Center on Privacy and Technology at Georgetown Law
Chula Vista Partners in Courage
Coalition for Humane Immigrant Rights (CHIRLA)
Coalition on Human Needs
Colectiva Legal del Pueblo
Columbia Law School Immigrants’ Rights Clinic
Committee to Protect Journalists
Congregation of Sisters of St. Agnes
Council on American-Islamic Relations (CAIR)
Defending Rights & Dissent
Detention Watch Network
Electronic Frontier Foundation
Free Press
Free Speech Coalition
Freedom for Immigrants
Freedom Network USA
Government Accountability Project
Government Information Watch
Human Rights Watch
ICE Out of Marin
Indivisible for Immigration
Indivisible Marin
Indivisible Petaluma
Indivisible Sausalito
Indivisible Sonoma County
Institute for Free Speech
The Interfaith Center on Corporate Responsibility
International Documentary Association
Iranian American Bar Association (IABA)
The Knight First Amendment Institute at Columbia University
The Leadership Conference on Civil and Human Rights
Media Coalition Foundation
The Media Institute
Migrant Center for Human Rights
Mill Valley Community Action Network
Muslim Advocates
Muslim Public Affairs Council
National Association of Black Journalists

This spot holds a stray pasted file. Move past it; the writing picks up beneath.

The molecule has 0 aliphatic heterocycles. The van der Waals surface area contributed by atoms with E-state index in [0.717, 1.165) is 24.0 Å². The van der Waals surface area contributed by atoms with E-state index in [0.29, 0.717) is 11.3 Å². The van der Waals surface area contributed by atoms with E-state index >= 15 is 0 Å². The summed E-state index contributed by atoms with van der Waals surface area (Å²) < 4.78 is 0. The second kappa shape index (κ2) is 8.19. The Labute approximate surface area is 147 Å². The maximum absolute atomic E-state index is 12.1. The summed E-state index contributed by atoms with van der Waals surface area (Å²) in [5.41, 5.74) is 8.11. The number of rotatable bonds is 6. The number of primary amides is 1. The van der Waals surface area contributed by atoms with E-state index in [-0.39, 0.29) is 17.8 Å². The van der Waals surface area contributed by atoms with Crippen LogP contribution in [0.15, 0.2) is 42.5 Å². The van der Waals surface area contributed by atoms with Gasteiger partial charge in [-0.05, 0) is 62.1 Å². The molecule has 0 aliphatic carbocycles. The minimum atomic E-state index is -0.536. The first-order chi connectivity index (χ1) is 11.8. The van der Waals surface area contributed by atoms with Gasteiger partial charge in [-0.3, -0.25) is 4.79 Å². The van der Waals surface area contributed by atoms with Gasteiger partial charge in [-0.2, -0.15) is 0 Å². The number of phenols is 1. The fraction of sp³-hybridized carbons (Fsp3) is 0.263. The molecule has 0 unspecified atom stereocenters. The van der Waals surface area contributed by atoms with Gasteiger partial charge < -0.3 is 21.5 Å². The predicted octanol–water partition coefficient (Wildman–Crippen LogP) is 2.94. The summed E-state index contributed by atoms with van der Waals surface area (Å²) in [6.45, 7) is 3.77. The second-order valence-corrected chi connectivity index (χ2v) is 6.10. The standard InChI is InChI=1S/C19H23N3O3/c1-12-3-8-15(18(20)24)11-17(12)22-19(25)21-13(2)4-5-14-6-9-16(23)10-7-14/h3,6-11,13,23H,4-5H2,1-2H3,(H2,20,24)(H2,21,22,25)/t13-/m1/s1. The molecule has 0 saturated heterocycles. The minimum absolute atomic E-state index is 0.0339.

National Coalition Against Censorship
National Hispanic Media Coalition
National Immigrant Justice Center
National Immigration Law Center
National Iranian American Council
National Lawyers Guild
National Press Photographers Association (NPPA)
National Survivor Network
New America’s Open Technology Institute
Novato Stands United
Open MIC (Open Media and Information Companies Initiative)
Open the Government
Pangea Legal Services
PEN America
People For the American Way
Pueblo Sin Fronteras
Project On Government Oversight
Project South
The Radio Television Digital News Association
Reformed Church of Highland Park
Reporters Committee for Freedom of the Press
Reporters Without Borders
Restore The Fourth
S.T.O.P. – Surveillance Technology Oversight Project
San Francisco Peninsula People Power
Secure Justice
Sister District Project Marin
Society of Professional Journalists
South Bay People Power
SURJ Marin
Swing Left Marin
The Tully Center for Free Speech
UndocuBlack Network
United We Dream
Veterans For Peace (VFP)
Washington Immigrant Solidarity Network (WAISN)
Woodhull Freedom Foundation World Privacy Forum
World Privacy Forum

John Sanders
Acting Commissioner, U.S. Customs and Border Protection

Matthew T. Albence
Acting Director, U.S. Immigration and Customs Enforcement

Cameron Quinn
Officer for Civil Rights and Civil Liberties, DHS Office for Civil Rights and Civil Liberties

Jonathan Cantor
Acting Chief Privacy Officer, DHS Privacy Office

John Kelly
Senior Official Performing the Duties of the Inspector General, DHS Office of Inspector General